That's completely incorrect. The use of references, and even more importantly 'const', states a contract between the function and the caller that defines if and how the function may modify those parameters. Yes, it's often possible in C++ to wiggle out of those contracts by abusing casts, but just because no contract can force a party to act in good faith does not mean that the contract itself is not important. In C++ the contract is important because the compiler will help you to inadvertently violate it (violating the contract usually requires tricky syntactic gymnastics), and also helps the compiler to understand the code more-fully by precluding certain possibilities, the result of which is that the compiler can often make more-aggressive optimizations.

[quote]
There is one way I use references now and then: When I find optimization is needed and arguments are objects of a certain size. For example, sending a 4x4 transformation matrix as argument. In this case, declaring the argument as "const matrix4x4 &transform" will give the speed of a pointer with the syntax of a normal object. This can be done with pointers also (const matrix4x4 *transform), but then you have to change all calls to the function. And it gets messy if you want to use overloaded functions defined for the type (like projectionMatrix * viewMatrix * modelMatrix * vertex).
[/quote]

References should always be preferred over pointers, except where pointers are necessary (dynamically-allocated memory or other late-binding, null values, pointer arithmetic, interacting with legacy interfaces that use pointers). When you do need a pointer, the standard library provides a number of smart-pointers that should be preferred over home-grown pointer classes (I refuse to call them "smart" pointers, as home-grown pointer classes are almost universally broken in ways both obvious and not) or raw pointers. With C++ 11, just about every need you'd have for a pointer, aside from ones to deal with legacy interfaces, is met by one of the pointers in the standard library.

'const' should be applied appropriately regardless of whether the parameter is passed by value, pointer, or reference. Edited by Ravyne
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[quote name='Ravyne' timestamp='1339099336' post='4947169']<br />When you do need a pointer, the standard library provides a number of smart-pointers that should be preferred over home-grown pointer classes (I refuse to call them "smart" pointers, as home-grown pointer classes are almost universally broken in ways both obvious and not) or raw pointers. With C++ 11, just about every need you'd have for a pointer, aside from ones to deal with legacy interfaces, is met by one of the pointers in the standard library.<br />[/quote]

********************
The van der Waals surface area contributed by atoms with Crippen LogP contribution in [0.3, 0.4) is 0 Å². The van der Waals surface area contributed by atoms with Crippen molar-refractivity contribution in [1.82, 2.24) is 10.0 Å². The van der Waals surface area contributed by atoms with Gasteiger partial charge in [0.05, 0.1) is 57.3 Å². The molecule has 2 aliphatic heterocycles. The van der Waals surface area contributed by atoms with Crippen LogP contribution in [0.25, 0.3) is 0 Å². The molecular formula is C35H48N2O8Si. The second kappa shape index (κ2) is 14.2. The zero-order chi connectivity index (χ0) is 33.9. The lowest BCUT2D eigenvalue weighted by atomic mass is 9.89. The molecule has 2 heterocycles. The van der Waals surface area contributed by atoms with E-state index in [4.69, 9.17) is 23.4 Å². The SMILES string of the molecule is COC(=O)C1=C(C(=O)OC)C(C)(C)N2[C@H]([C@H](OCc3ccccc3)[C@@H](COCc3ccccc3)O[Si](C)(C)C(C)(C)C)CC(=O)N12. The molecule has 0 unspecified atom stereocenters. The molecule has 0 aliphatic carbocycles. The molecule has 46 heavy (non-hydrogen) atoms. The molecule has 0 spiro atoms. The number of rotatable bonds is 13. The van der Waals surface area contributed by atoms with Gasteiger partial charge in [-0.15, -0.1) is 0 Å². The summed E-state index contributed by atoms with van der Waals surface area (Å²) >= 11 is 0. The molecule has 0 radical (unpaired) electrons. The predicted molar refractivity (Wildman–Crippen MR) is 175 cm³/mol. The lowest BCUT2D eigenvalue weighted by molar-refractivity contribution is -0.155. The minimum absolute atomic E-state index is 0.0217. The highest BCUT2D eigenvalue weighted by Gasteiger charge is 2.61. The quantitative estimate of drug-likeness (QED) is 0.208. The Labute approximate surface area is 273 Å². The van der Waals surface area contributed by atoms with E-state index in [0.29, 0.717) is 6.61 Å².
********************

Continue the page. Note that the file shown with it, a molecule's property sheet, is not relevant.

Additionally, even if C++11 isn't available, boost almost always is. Its smart pointers library is well tested and proven, and is almost completely compatible with the C++11 variants (seeing as how the C++11 variants are BASED on the boost ones).
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[quote name='Ravyne' timestamp='1339099336' post='4947169']
[quote name='larspensjo' timestamp='1339095647' post='4947131']
...You can define arguments as references and then mutate the parameters in ways that are unexpected. References is usually only a syntactic sugaring.
[/quote]That's completely incorrect.[/quote]
I think there is a misunderstanding, I didn't state the use of "const" in this example.
[quote]
References should always be preferred over pointers, except where pointers are necessary (dynamically-allocated memory or other late-binding, null values, pointer arithmetic, interacting with legacy interfaces that use pointers).
[/quote]
One advantage is that it is difficult to make a reference that is a null pointer. That means the source code will become more resilient to errors.

The exception, where pointers can have null values, is quite a big exception. It is a common practice to return a 0 pointer to indicate either a failure or that there is no object associated with the pointer. I am not sure if smart pointers help with this?

[quote]
'const' should be applied appropriately regardless of whether the parameter is passed by value, pointer, or reference.
[/quote]
Agreed.
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[quote]
An example is an objects move() function, this move function checks for collisions, if there is a collision it calls a damage function which might cause the player to die and then call a GameOver() function which resets the game.

The game over function needs to reset alot of variables which i as a (good?) c++ developer is passing to it as parameters, but those parameters come from the damage function which gets them from the move function. So when i call the move function in the main function, it basically needs pointers to all the variables in the game which seems really really silly!

I can't possibly believe this is the way to go, but neither is global variables.
[/quote]
The player does not directly tell the game to end. This unnecessarily couples the player class to the game.

One way to decouple your scenario is to use callbacks. The game hooks into the player's death event, and when the player notifies any listeners that it has died, the game can use this to end itself.

Alternatively, when the game is removing dead objects, it can notice that the object that has died is the player, and react appropriately.